- My dad was disfellowshipped when I was about 6 1/2 (not 12 as I had previously thought) over a disagreement with Merie about the meaning of Romans 8:11, according to my dad. My mom says it was over his attitude about his disagreement with Merie, and there is probably some truth to both sides. One of them insisted that the “quickening” of our mortal bodies occurred at baptism, the other insisted it meant the final resurrection. Neither would back down, and, according to my dad, the local women secretly taped a conversation and sent it to Merie for “counsel” on what to do. Apparently my dad was pretty heated, and Merie recommended withdrawing fellowship. The rest is history. I remember well the arguing and tension at home during this time over church. My dad later told me he felt Merie had stolen the affection of his wife, and in retrospect, that seems pretty accurate. Was he innocent? Of course not. No human is innocent. We are all fallen and in need of God’s grace. In any case, at that point, my dad took me to another more mainstream Church of Christ for midweek services, and my mom took me to Stanton on Sunday.
I was subsequently raised in two “brands” of Church of Christ, the Stanton church my mom took me to until I moved out at 17, and my dad’s, which was a “mutual edification” church (meaning no hired preacher). It was there that I was baptized into Christ, learned to preach, lead songs, love and appreciate four part harmony, and study the Bible diligently for myself. I was still a legalist with a flair for avid but friendly debate, but God led me out of that in time.
My dad’s withdrawal was very much a spiritual divorce for my parents, if not a physical one. I love my parents dearly, and have tried for years to get them to reconcile emotionally after all the pain of those years, but old wounds cut deeply. The bitterness and arguing over church has faded, but there’s a spiritual chasm between the two.
[Note: My Dad passed away since the time of this writing. But that’s another story altogether.]
It saddens me to think that the one thing that should draw a marriage closer together–our faith in God–is the one thing that has separated them spiritually and emotionally. It didn’t have to be that way, and I would still like to entertain some hope for some reconciliation and mutual forgiveness in the end of their years together. On the other hand, I told myself my marriage was never, ever going to be like that, and by the grace of almighty God, it hasn’t. My wife and I are deeply in love and deeply rooted in our faith in Jesus Christ.
After getting married, we briefly flirted with going to Stanton a couple years into our marriage because my legalistic upbringing was causing us some friction with members of our home church in Anaheim. I was initially re-baptized into Stanton. Before long, we realized their rules were going way beyond the Bible, and we had to leave before they withdrew from me. I recognized early that it would just have been a matter of time, because I was asking too many questions. I remember clearly some of the sexual rules being taught at this time, and I found it sad that people were so Biblically illiterate that they just followed blindly these teachings of men.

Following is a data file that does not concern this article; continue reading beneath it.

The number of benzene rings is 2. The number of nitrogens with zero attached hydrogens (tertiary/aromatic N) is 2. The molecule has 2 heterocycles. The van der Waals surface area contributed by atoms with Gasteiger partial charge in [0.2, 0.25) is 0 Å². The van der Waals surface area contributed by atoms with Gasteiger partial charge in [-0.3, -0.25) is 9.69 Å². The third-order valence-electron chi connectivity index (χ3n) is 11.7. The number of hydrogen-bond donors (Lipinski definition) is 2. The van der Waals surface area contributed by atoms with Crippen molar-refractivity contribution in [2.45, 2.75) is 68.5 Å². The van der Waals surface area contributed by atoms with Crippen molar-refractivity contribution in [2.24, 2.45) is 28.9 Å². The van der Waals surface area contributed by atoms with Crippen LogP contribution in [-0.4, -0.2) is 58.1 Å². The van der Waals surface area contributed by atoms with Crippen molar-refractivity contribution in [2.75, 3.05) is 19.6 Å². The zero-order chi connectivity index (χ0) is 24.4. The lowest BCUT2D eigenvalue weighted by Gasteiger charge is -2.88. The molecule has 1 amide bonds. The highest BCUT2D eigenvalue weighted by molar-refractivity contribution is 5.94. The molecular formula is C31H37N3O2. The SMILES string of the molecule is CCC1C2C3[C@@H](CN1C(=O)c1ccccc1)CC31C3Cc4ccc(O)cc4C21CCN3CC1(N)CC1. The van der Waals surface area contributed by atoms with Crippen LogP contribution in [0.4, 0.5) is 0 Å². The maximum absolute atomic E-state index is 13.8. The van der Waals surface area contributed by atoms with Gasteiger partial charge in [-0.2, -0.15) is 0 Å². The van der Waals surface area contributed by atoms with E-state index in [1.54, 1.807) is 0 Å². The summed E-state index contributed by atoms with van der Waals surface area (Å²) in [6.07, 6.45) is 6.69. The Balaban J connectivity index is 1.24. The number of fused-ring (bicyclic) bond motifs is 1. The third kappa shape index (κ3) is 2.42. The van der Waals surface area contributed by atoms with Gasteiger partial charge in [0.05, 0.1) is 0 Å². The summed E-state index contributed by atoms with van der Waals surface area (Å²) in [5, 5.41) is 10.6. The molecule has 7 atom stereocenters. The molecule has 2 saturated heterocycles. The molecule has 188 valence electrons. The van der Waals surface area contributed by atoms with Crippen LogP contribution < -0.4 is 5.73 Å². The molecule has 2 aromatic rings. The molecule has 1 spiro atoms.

I thank God for my wife throughout all this. Our journey out of legalism has been side by side without any friction between us. It certainly could have gone terribly wrong, since her dad was an elder in our home congregation (which begs the question, where are the elders in the Stanton churches? The first century church had elders within just a few years). I’ve never felt a lack of love coming from my in-laws in spite of a few areas of disagreement over the years, and I’ve been grateful for that. God’s grace has seemed to just unfold in front of us at the same time, and it has been a joyful journey into the arms of a loving God.
My regret comes in realizing how many people I hurt while I was still steeped in a judgmental form of legalism myself, and it hurts to see family members and others still in that place, serving a God they know little about other than what their “Teachers” tell them. Because I can relate to their doctrinal misunderstandings, and found a Biblical path out of them (rather than simply rejecting God and the Bible altogether), I feel called to reach out with this website and do what I can to help them see the path out of this faulty and harmful view of God.
To my family and friends still in this church, I want you to know I love you deeply, and my goal is for you to know the love of God like you’ve never known it before. It’s been hard to write this knowing that it would be painful for some, but sometimes pain is a necessary part of growing up in Christ. The loving thing for me to do is to speak the truth in love openly right now. My family has spent too many years in darkness, and this church has been too long keeping everyone in its grip of oppression. I hope and pray that you can see my heart and know that I’m doing this out of love, not spite. Sunlight, I believe, is the best disinfectant, and this information is desperately needed by so many people if they are ever to rebuild their faith on the rock of truth rather than on the shifting sands of man’s teachings.
I remember growing up hearing so many people mock other churches where “all the preacher ever talks about is love,” both from the pulpit and in private conversation. Given that love is THE trait that God defines himself as, it is truly sad to think about how little this church knows about the subject of unselfish, unconditional love for a lost world. I can promise you this–once you get away from the oppression of your conscience by this church, your understanding of love will grow and will change your life. You’re just going to have to trust me on that.
May God give you the courage to act on what you know to be true.